There is a scene in the film where an irate Al Harrison (Kevin Costner), director of the Space Task Group at NASA, is pacing pack and forth, furious that he can’t locate Katherine Goble (Taraji P Henson). Finally she bursts through the doors soaking wet and carrying an assortment of damp books, having sprinted in high heels through the rain.
“Where the hell have you been?” he demands in front of all the other members of the group. “Everywhere I look you’re not where I need you! Where do you go for 45 minutes a day?”
“There is no bathroom for me here,” she responds bluntly. “There are no colored bathrooms for me in this building or any other building on the West Campus which is half a mile away. Did you know that?
“I have to walk to Timbuktu just to relieve myself. And I can’t use one of the handy bikes. Picture that, Mr. Harrison.” Then like a runaway freight train the emotion behind her words builds until they're thundering throughout the auditorium.
“And I work like a dog, day and night! Living off of coffee from a pot none of y’all wanna touch! So excuse me if from time to time I go to the restroom a few times a day”. She then calmly grabs her bag out of her desk and walks out of the room, leaving behind the rest of the Space Task Group, all white men, in a state of bewilderment and dumbfounded shock.
Yes, we are well aware of the hype behind this Hollywood blockbuster, with its star-studded cast that includes Octavia Spencer, Janelle Monae, Jim Parsons, and Kristin Dunst. And with a story it’s a given that some scenes have been overly dramatized, and some fictional liberties taken in order to make the story appear even more momentous. But at the core of this real story lies a powerful, unmasked truth that everyone needs to learn about, understand, and incorporate in our daily lives.
Hidden Figures is the true story based on the experiences of three mathematically gifted black women: Katherine Goble (now Katherine Johnson), Mary Jackson (Janelle Monae), and Dorothy Vaughan (Octavia Spencer). All three were a part of Project Mercury, the first human suborbital space flights that ran from 1961-63, and Apollo 11 – each sojourn a critical advancement in America’s success against the Soviet Union in the space race. Johnson’s sheer mathematical brilliance was especially vital with the missions involving Alan Shepard, the first American in space, and John Glenn, the first American to orbit the Earth. Mary Jackson worked on wind tunnel experiments, focusing on studying the velocity of spacecraft. She overcame numerous hurdles in her pursuit of becoming a NASA engineer, including taking classes at an all-white school at a time when Jim Crow laws were still upheld in Langley, VA. And both women worked under the tutelage and leadership of Dorothy Vaughan, a skilled and expert programmer who recognized the growing importance of computers – she even taught herself the FORTRAN language, which was the common form of coding in the sixties.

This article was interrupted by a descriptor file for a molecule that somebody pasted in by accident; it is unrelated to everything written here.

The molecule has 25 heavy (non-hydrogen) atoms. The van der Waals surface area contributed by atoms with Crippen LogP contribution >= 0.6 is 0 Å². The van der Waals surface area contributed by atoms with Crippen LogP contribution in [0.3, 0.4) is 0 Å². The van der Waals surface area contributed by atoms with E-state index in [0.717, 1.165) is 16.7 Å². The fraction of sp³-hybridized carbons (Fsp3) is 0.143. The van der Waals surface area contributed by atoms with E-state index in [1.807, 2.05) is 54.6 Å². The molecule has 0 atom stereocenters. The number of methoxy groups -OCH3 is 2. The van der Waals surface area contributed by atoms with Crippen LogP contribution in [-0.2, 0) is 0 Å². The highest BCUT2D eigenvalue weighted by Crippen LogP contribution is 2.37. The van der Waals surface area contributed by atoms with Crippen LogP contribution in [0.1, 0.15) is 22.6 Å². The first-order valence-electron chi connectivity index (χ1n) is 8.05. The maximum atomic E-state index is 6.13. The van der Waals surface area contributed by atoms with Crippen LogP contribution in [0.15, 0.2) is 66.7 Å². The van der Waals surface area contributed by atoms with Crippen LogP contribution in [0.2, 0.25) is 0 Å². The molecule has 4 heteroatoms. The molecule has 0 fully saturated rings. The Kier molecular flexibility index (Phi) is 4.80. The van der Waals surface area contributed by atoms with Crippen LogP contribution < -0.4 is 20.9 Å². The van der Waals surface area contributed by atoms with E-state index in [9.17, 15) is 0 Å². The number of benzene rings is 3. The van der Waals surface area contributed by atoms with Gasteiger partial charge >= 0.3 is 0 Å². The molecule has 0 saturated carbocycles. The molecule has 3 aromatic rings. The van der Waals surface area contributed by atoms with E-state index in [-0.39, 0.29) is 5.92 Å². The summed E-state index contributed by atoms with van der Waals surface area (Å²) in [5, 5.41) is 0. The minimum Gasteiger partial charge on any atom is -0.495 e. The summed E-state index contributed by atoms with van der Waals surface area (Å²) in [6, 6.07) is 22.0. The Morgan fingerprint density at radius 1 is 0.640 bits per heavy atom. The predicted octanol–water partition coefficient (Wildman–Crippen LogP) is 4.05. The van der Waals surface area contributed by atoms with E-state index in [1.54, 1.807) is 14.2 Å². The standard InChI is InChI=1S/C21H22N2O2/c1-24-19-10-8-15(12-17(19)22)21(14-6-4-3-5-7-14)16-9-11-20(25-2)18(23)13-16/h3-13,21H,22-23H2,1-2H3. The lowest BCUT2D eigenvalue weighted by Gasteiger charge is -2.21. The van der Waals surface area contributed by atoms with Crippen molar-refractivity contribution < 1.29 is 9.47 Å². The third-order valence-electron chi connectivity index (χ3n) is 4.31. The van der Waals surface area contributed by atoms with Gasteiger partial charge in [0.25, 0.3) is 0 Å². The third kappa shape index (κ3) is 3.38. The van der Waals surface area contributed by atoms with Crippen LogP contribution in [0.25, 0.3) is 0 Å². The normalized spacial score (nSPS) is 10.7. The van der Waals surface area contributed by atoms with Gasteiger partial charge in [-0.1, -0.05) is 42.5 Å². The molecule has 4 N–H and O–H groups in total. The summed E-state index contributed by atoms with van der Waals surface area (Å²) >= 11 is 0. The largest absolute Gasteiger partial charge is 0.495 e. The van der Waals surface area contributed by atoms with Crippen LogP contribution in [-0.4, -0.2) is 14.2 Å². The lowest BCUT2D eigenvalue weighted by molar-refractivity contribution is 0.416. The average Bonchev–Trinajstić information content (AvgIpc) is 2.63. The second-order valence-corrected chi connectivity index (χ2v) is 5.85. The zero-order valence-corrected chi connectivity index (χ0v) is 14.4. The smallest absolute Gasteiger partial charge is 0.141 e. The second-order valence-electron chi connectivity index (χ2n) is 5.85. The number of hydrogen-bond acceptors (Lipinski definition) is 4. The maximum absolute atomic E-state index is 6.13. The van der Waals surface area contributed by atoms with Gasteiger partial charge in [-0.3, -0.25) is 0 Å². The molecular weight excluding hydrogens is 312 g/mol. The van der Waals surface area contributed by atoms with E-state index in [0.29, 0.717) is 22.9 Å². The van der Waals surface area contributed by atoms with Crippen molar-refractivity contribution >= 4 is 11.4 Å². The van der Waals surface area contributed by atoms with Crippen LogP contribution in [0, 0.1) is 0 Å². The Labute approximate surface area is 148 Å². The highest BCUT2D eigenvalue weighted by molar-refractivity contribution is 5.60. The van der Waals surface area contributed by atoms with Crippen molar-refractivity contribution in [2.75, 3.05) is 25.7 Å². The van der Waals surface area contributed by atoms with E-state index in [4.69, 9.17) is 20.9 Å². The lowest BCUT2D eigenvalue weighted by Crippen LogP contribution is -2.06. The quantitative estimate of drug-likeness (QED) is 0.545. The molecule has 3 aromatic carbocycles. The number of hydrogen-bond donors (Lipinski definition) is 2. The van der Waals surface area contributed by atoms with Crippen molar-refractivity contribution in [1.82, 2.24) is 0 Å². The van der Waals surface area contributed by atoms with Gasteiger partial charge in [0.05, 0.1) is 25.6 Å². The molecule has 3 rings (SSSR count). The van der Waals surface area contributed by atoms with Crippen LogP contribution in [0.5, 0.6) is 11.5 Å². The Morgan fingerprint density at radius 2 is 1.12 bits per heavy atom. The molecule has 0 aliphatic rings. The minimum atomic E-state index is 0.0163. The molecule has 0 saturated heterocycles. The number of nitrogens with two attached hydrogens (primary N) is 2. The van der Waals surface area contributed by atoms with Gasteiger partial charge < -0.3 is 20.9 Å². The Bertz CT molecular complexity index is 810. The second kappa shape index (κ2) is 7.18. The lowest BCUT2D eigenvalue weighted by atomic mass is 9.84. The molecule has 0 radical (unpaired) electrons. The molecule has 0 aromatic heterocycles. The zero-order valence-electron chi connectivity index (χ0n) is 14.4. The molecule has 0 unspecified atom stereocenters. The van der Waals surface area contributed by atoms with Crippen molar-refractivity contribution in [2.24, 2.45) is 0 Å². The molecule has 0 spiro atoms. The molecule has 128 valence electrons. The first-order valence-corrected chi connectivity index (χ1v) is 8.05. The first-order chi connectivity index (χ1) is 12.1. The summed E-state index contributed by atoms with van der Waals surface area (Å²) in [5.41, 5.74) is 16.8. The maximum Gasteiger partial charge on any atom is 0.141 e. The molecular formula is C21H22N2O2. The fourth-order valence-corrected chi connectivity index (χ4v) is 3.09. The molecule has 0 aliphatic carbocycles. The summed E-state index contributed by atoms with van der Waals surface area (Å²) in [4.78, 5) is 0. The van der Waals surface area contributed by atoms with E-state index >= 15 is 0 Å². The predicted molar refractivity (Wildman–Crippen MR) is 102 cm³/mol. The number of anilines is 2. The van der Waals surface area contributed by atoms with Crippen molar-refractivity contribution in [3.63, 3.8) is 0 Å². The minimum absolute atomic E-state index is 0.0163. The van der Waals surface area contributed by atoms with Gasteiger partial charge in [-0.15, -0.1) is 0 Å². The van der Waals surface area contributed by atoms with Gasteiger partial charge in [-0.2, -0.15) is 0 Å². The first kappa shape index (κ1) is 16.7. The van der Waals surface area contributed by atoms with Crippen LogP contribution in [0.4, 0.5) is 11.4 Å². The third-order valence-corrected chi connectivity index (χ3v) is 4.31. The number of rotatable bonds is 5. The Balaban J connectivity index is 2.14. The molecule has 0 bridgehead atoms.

All three women were a part of the group labeled by the administration as “colored computers” – assistants that performed low-level calculations for the scientists with more status and experience. But in spite of inherent barriers, hard working conditions, the casual segregation and disrespect by fellow employees, each one individually rose to every occasion. They ran the numbers on every equation concerning an aircraft, performed trajectories, and calculated how to resolve issues like aerodynamics – more often than not totally unaware of the complete scope of the missions they were involved in.
To date the exact number of women, particularly black women, who were involved in these momentous scientific adventures is still unknown. One 1992 study said the total was in the hundreds, but many claim that the sum is more likely in the thousands. And many of these women were denied the promotions, accolades, and publications in academic journals that were considered a rite of passage for their male counterparts – again another harsh reminder of their second-class citizenship. While the white scientists and mathematicians were allowed to live on campus, the black researchers had to find housing accommodations elsewhere, even if they came from out of state.
Hidden Figures pulls back a thick veil and allows us the opportunity to fully immerse ourselves in a neglected perspective on history. We bear witness to the small, daily battles these women fought against separate bathrooms and closed meetings that mirrored the larger divisive issues raging across the nation. Their stories are inspirational, their resilience commendable, their bravery unwavering, and their ordinary experience extraordinary.
Yet if you push back the hype and the flare of the “movie magic” involved in this story you arrive at one incontrovertible truth. That the true power of history doesn’t come from the actions of the few, mighty and powerful – it is the sum total of what we achieve on a daily basis. While fighting through these obstacles and barriers, these three women, and the thousands of others like them, not only pushed past these differences, but refused to allow them to inhibit their ability to achieve their objectives or work with those who viewed them as “less than”. And that very tenacity cemented a legacy immeasurable in its influence and power.
Johnson, Jackson, and Vaughan prove that your race, ethnicity, gender, sexuality, or religion does not define the extent to which your actions have an impact on history - that is a matter up to your own individual spirit. They remind us of the overwhelming power that lies in unity versus the destructive nature of division. And just as there are an infinite amount of numbers between 0 and 1, there are just as many opportunities in a day for each and everyone of us to transform a typical day spectacularly. And that's the truth.